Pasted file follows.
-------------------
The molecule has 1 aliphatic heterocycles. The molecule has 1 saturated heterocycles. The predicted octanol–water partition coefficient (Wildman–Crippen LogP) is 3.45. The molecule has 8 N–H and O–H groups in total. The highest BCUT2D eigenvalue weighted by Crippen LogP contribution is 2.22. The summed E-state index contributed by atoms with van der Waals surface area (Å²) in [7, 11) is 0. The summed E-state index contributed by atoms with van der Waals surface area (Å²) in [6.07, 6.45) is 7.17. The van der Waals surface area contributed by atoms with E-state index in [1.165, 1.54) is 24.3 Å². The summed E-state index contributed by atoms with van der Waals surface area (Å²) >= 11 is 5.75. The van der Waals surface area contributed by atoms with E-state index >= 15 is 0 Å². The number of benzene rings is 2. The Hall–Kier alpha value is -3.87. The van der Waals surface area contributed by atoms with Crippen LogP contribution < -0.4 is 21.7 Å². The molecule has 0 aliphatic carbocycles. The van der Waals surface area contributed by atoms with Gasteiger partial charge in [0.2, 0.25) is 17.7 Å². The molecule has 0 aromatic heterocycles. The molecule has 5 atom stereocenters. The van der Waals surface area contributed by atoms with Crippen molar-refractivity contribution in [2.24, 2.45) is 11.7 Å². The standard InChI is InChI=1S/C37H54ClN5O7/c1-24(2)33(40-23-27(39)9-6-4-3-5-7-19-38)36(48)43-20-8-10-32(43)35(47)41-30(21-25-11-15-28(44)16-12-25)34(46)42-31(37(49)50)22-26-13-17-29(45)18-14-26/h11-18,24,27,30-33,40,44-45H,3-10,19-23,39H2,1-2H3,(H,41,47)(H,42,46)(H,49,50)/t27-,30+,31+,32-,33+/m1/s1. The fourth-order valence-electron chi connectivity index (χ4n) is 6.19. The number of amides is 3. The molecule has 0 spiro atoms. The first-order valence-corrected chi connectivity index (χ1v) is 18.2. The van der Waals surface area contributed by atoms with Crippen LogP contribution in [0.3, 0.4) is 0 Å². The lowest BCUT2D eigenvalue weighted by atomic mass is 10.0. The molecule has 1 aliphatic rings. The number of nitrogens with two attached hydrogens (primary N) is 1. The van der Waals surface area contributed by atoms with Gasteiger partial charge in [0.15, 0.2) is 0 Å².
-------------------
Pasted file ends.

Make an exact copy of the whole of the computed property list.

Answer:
The molecule has 1 aliphatic heterocycles. The molecule has 1 saturated heterocycles. The predicted octanol–water partition coefficient (Wildman–Crippen LogP) is 3.45. The molecule has 8 N–H and O–H groups in total. The highest BCUT2D eigenvalue weighted by Crippen LogP contribution is 2.22. The summed E-state index contributed by atoms with van der Waals surface area (Å²) in [7, 11) is 0. The summed E-state index contributed by atoms with van der Waals surface area (Å²) in [6.07, 6.45) is 7.17. The van der Waals surface area contributed by atoms with E-state index in [1.165, 1.54) is 24.3 Å². The summed E-state index contributed by atoms with van der Waals surface area (Å²) >= 11 is 5.75. The van der Waals surface area contributed by atoms with E-state index >= 15 is 0 Å². The number of benzene rings is 2. The Hall–Kier alpha value is -3.87. The van der Waals surface area contributed by atoms with Crippen LogP contribution < -0.4 is 21.7 Å². The molecule has 0 aliphatic carbocycles. The van der Waals surface area contributed by atoms with Gasteiger partial charge in [0.2, 0.25) is 17.7 Å². The molecule has 0 aromatic heterocycles. The molecule has 5 atom stereocenters. The van der Waals surface area contributed by atoms with Crippen molar-refractivity contribution in [2.24, 2.45) is 11.7 Å². The standard InChI is InChI=1S/C37H54ClN5O7/c1-24(2)33(40-23-27(39)9-6-4-3-5-7-19-38)36(48)43-20-8-10-32(43)35(47)41-30(21-25-11-15-28(44)16-12-25)34(46)42-31(37(49)50)22-26-13-17-29(45)18-14-26/h11-18,24,27,30-33,40,44-45H,3-10,19-23,39H2,1-2H3,(H,41,47)(H,42,46)(H,49,50)/t27-,30+,31+,32-,33+/m1/s1. The fourth-order valence-electron chi connectivity index (χ4n) is 6.19. The number of amides is 3. The molecule has 0 spiro atoms. The first-order valence-corrected chi connectivity index (χ1v) is 18.2. The van der Waals surface area contributed by atoms with Crippen LogP contribution in [0.3, 0.4) is 0 Å². The lowest BCUT2D eigenvalue weighted by atomic mass is 10.0. The molecule has 1 aliphatic rings. The number of nitrogens with two attached hydrogens (primary N) is 1. The van der Waals surface area contributed by atoms with Gasteiger partial charge in [0.15, 0.2) is 0 Å².